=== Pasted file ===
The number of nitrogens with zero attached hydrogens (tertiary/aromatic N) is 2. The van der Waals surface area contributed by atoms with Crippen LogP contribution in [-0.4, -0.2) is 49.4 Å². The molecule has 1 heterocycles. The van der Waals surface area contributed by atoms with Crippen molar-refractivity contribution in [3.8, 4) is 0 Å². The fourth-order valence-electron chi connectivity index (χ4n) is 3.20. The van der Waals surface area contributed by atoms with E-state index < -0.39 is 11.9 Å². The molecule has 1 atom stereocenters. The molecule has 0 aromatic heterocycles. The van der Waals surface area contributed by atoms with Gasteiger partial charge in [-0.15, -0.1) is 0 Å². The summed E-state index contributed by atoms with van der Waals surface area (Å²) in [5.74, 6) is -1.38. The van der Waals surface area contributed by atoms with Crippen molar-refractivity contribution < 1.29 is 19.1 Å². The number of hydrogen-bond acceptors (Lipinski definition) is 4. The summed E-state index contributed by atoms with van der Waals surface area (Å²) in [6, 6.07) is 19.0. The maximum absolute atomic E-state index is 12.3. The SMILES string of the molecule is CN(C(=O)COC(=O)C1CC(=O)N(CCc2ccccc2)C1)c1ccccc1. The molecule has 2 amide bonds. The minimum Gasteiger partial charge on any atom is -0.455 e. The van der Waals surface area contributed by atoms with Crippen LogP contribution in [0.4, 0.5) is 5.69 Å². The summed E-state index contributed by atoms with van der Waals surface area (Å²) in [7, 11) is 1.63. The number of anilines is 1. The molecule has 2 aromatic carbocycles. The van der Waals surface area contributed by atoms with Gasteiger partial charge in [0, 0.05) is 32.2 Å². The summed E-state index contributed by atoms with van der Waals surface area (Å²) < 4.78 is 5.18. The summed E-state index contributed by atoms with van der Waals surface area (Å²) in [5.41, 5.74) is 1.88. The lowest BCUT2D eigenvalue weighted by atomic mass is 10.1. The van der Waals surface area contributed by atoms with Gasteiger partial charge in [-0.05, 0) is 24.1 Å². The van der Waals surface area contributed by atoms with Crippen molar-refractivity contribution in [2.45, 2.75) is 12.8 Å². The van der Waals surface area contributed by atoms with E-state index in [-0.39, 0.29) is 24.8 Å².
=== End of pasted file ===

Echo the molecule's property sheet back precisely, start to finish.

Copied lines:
The number of nitrogens with zero attached hydrogens (tertiary/aromatic N) is 2. The van der Waals surface area contributed by atoms with Crippen LogP contribution in [-0.4, -0.2) is 49.4 Å². The molecule has 1 heterocycles. The van der Waals surface area contributed by atoms with Crippen molar-refractivity contribution in [3.8, 4) is 0 Å². The fourth-order valence-electron chi connectivity index (χ4n) is 3.20. The van der Waals surface area contributed by atoms with E-state index < -0.39 is 11.9 Å². The molecule has 1 atom stereocenters. The molecule has 0 aromatic heterocycles. The van der Waals surface area contributed by atoms with Gasteiger partial charge in [-0.15, -0.1) is 0 Å². The summed E-state index contributed by atoms with van der Waals surface area (Å²) in [5.74, 6) is -1.38. The van der Waals surface area contributed by atoms with Crippen molar-refractivity contribution < 1.29 is 19.1 Å². The number of hydrogen-bond acceptors (Lipinski definition) is 4. The summed E-state index contributed by atoms with van der Waals surface area (Å²) in [6, 6.07) is 19.0. The maximum absolute atomic E-state index is 12.3. The SMILES string of the molecule is CN(C(=O)COC(=O)C1CC(=O)N(CCc2ccccc2)C1)c1ccccc1. The molecule has 2 amide bonds. The minimum Gasteiger partial charge on any atom is -0.455 e. The van der Waals surface area contributed by atoms with Crippen LogP contribution in [0.4, 0.5) is 5.69 Å². The summed E-state index contributed by atoms with van der Waals surface area (Å²) in [7, 11) is 1.63. The number of anilines is 1. The molecule has 2 aromatic carbocycles. The van der Waals surface area contributed by atoms with Gasteiger partial charge in [0, 0.05) is 32.2 Å². The summed E-state index contributed by atoms with van der Waals surface area (Å²) < 4.78 is 5.18. The summed E-state index contributed by atoms with van der Waals surface area (Å²) in [5.41, 5.74) is 1.88. The lowest BCUT2D eigenvalue weighted by atomic mass is 10.1. The van der Waals surface area contributed by atoms with Gasteiger partial charge in [-0.05, 0) is 24.1 Å². The van der Waals surface area contributed by atoms with Crippen molar-refractivity contribution in [2.45, 2.75) is 12.8 Å². The van der Waals surface area contributed by atoms with E-state index in [-0.39, 0.29) is 24.8 Å².